Thursday, August 3, 2023

North of Normal: Movie Review

A prudent tale of life finding its way back to normal.
Cea knows her life is far from normal, but she also doesn’t really know what normal is or where to find it. As a young child her single mother opted out of society and raised Cea first in a cult in the wilderness and then with her grandparents in the Yukon. North of Normal starts with young Cea continually confused and frustrated by the weird cult but then abandoned by her mother.   2022

Directed by: Carly Stone

Screenplay by: Alexandra Weir
Based on the memoir by Cea Sunrise Person

Starring: Amanda Fix, Sarah Gadon

Teenage Cea (Amanda Fix) is finally given the opportunity to reconnect with her mother and live with her in Toronto. Finally - a city, a society, people! For the first few minutes of North of Normal we just see snippets of her off-the-grid life, just enough to get the sense that any child would long for a more interesting life and with people who actually love her (cults don’t know love, they just know control and manipulation). The trailer showed lots of potential for comedy as Cea adjusts to city life and meets her new principal (Gerry Dee), but apart from the one scene shown in the trailer, it was just potential comedy, few laughs to be found.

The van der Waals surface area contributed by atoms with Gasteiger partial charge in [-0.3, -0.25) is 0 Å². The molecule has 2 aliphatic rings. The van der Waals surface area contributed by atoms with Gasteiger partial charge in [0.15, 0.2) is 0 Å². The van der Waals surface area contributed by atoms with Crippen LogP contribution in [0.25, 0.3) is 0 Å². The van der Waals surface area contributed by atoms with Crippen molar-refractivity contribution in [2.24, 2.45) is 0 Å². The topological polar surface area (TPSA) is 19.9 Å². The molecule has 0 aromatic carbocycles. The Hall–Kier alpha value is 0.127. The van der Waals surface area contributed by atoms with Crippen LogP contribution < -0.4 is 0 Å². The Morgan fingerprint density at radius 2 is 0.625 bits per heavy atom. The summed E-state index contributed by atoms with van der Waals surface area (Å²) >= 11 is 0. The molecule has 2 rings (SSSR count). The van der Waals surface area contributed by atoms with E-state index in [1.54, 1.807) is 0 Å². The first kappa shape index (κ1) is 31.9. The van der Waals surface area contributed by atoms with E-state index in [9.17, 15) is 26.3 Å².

It's probably fair for the film to lean away from comedy, after all this is real life. Based on the memoir by Cea Sunrise Person, this is a partial story of her life. Raised in the wilderness, abandoned by her mother, often alone. It would be an alienating and disorienting experience. Combining a light-weight drama with those feelings for a main character is a difficult task, and essentially more than can be handled.

North of Normal introduces a lot of interesting topics: Cea trying to make friends at school, getting approached by a modelling agency and deciding that is her ticket to fame, and then trying to handle her mother’s new boyfriend, who exhibits all of the same qualities as the boyfriends from the cult - in other words, not good.

After introducing multiple interesting storylines, the film slowly meanders. It’s building up atmosphere, a lot of softly coloured cityscapes, finding quiet solace in the backyard with a setting sun, a melodic score trying to lower a heartrate. As Cea slowly adjusts to her new normal, she’s starting to remember traumatic incidents from her past that she has repressed. That calm, serene atmosphere the film was building is about to collide with an increasingly discombobulated Cea.

Those moments are understandably most significant for Cea, but the other smaller storylines previously introduced are way more interesting, and they get left on the backburner. North of Normal paints a very deliberate picture, each stroke has meaning, but it also takes too long to tell a less interesting version of the story.